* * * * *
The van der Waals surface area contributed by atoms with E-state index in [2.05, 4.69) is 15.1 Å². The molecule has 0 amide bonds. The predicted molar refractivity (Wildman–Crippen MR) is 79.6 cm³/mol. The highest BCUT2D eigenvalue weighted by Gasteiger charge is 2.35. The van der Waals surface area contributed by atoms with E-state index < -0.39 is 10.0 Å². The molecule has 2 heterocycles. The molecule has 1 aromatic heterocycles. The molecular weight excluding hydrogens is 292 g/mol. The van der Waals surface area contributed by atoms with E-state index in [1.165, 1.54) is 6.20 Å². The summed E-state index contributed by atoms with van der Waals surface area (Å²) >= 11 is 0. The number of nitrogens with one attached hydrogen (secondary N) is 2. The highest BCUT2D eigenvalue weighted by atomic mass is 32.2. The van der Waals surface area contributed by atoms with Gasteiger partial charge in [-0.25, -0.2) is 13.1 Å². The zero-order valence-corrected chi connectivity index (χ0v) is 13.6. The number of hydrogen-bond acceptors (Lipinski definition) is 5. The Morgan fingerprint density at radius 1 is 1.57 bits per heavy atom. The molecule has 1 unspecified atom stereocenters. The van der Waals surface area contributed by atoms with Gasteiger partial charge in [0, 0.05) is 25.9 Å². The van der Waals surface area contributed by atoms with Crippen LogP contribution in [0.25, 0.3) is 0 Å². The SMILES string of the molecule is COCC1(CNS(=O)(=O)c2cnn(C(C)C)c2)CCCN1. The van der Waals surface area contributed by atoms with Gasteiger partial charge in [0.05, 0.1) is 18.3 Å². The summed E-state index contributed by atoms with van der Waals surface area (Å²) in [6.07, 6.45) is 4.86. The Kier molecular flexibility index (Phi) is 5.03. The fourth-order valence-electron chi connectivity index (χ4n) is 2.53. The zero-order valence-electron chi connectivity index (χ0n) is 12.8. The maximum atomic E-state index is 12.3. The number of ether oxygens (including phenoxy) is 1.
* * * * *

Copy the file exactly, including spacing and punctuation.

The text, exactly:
The van der Waals surface area contributed by atoms with E-state index in [2.05, 4.69) is 15.1 Å². The molecule has 0 amide bonds. The predicted molar refractivity (Wildman–Crippen MR) is 79.6 cm³/mol. The highest BCUT2D eigenvalue weighted by Gasteiger charge is 2.35. The van der Waals surface area contributed by atoms with E-state index < -0.39 is 10.0 Å². The molecule has 2 heterocycles. The molecule has 1 aromatic heterocycles. The molecular weight excluding hydrogens is 292 g/mol. The van der Waals surface area contributed by atoms with E-state index in [1.165, 1.54) is 6.20 Å². The summed E-state index contributed by atoms with van der Waals surface area (Å²) >= 11 is 0. The number of nitrogens with one attached hydrogen (secondary N) is 2. The highest BCUT2D eigenvalue weighted by atomic mass is 32.2. The van der Waals surface area contributed by atoms with Gasteiger partial charge in [-0.25, -0.2) is 13.1 Å². The zero-order valence-corrected chi connectivity index (χ0v) is 13.6. The number of hydrogen-bond acceptors (Lipinski definition) is 5. The Morgan fingerprint density at radius 1 is 1.57 bits per heavy atom. The molecule has 1 unspecified atom stereocenters. The van der Waals surface area contributed by atoms with Gasteiger partial charge in [0, 0.05) is 25.9 Å². The van der Waals surface area contributed by atoms with Crippen LogP contribution in [0.25, 0.3) is 0 Å². The SMILES string of the molecule is COCC1(CNS(=O)(=O)c2cnn(C(C)C)c2)CCCN1. The van der Waals surface area contributed by atoms with Gasteiger partial charge in [0.05, 0.1) is 18.3 Å². The summed E-state index contributed by atoms with van der Waals surface area (Å²) in [6.07, 6.45) is 4.86. The Kier molecular flexibility index (Phi) is 5.03. The fourth-order valence-electron chi connectivity index (χ4n) is 2.53. The zero-order valence-electron chi connectivity index (χ0n) is 12.8. The maximum atomic E-state index is 12.3. The number of ether oxygens (including phenoxy) is 1.